Even now, at the age of 31, you ask most people where Iniesta plays and it is almost a guarantee that the answer will be as vague as 'midfield'. Play as Real Madrid on FIFA and it is almost certain that you will play against Barcelona in successive matches, with one player putting him wide-left, one placing him off Luis Suarez, one putting him alongside Ivan Rakitic in the midfield, one could even play him as a false nine!
No matter where, the likelihood is that he will be the reason you throw your control pad to the floor in anger. And it is for this reason that I believe Wilshere should aim to replicate this impact at his club.
Yes, Wilshere would do well in a number of positions, with perhaps central midfield being his preference due to that being the area in which he grew up in, so to speak. However, it is highly dubious that many are aware of Guardiola 'growing up' as a right-sided midfielder, with only Cruyff's intervention moving him to his legendary pivot role.
Consider his Arsenal teammate, Santi Cazorla, who has displayed such majestic performances at the deep-lying position that he could even redefine the roles requirements in a similar way to Claude Makelele if he continues to impress.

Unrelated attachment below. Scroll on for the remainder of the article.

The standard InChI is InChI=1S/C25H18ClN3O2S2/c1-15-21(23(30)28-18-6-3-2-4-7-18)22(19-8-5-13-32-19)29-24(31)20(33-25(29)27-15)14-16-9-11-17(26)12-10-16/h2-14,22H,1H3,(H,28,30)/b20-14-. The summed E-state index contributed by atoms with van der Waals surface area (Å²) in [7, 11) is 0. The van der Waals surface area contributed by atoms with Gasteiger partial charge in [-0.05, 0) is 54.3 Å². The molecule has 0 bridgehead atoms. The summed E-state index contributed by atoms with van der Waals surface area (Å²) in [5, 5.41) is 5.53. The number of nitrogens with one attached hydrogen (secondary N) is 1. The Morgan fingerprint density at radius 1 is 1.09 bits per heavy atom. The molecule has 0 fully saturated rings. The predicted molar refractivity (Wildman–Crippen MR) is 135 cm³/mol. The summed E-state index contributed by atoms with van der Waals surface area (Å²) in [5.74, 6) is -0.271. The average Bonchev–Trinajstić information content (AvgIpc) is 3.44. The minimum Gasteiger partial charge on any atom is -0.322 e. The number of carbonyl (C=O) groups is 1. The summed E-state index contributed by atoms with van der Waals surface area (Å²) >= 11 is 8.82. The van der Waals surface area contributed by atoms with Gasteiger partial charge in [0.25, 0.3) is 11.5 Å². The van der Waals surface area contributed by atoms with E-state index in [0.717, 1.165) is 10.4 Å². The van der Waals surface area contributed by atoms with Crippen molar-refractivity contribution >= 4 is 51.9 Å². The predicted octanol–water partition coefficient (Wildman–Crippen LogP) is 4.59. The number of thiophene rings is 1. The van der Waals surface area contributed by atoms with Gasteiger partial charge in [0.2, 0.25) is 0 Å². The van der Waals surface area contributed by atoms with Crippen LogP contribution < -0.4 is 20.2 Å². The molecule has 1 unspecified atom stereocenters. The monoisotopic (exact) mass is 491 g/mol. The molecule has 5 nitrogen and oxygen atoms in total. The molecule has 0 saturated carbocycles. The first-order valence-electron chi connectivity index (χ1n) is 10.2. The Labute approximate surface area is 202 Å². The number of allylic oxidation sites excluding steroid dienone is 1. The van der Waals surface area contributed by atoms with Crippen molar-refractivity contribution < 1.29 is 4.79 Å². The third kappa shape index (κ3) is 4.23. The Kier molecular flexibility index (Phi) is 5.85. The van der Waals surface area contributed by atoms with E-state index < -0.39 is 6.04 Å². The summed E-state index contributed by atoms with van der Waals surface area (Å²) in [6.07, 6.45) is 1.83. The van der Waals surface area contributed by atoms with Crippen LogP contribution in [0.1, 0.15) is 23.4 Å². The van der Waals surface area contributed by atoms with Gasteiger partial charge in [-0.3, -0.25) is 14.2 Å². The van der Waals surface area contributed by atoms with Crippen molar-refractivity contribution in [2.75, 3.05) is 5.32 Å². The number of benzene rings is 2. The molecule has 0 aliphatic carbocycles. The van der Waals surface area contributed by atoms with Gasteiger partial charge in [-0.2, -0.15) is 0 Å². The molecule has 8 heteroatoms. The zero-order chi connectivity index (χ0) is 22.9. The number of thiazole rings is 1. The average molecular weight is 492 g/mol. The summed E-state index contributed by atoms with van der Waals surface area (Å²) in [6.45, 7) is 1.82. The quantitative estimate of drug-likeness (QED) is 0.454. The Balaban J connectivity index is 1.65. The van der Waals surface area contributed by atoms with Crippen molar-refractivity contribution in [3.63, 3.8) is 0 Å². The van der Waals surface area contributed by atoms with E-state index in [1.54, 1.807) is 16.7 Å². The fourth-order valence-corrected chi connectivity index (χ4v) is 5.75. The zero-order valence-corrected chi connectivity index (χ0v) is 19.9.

The point is that to improve, you need to play, and as long as he prevails through injuries then Wilshere should aim to make himself available to play in all of the positions he can. Look up the signature footballing traits of Iniesta and you will see keywords such as balance, vision and movement coupled with work ethic, versatility and invention.
Look up Jack Wilshere's and you will see antonyms of such words. Iniesta's willingness to play anywhere on the pitch earned him the sobriquet El Ilusionista. Maybe it is time both Arsenal and England had their very own Illusionist.
Arsenal fans, can Wilshere ever be as good as Iniesta at the most elite level? Let us know what you think in the comments box below.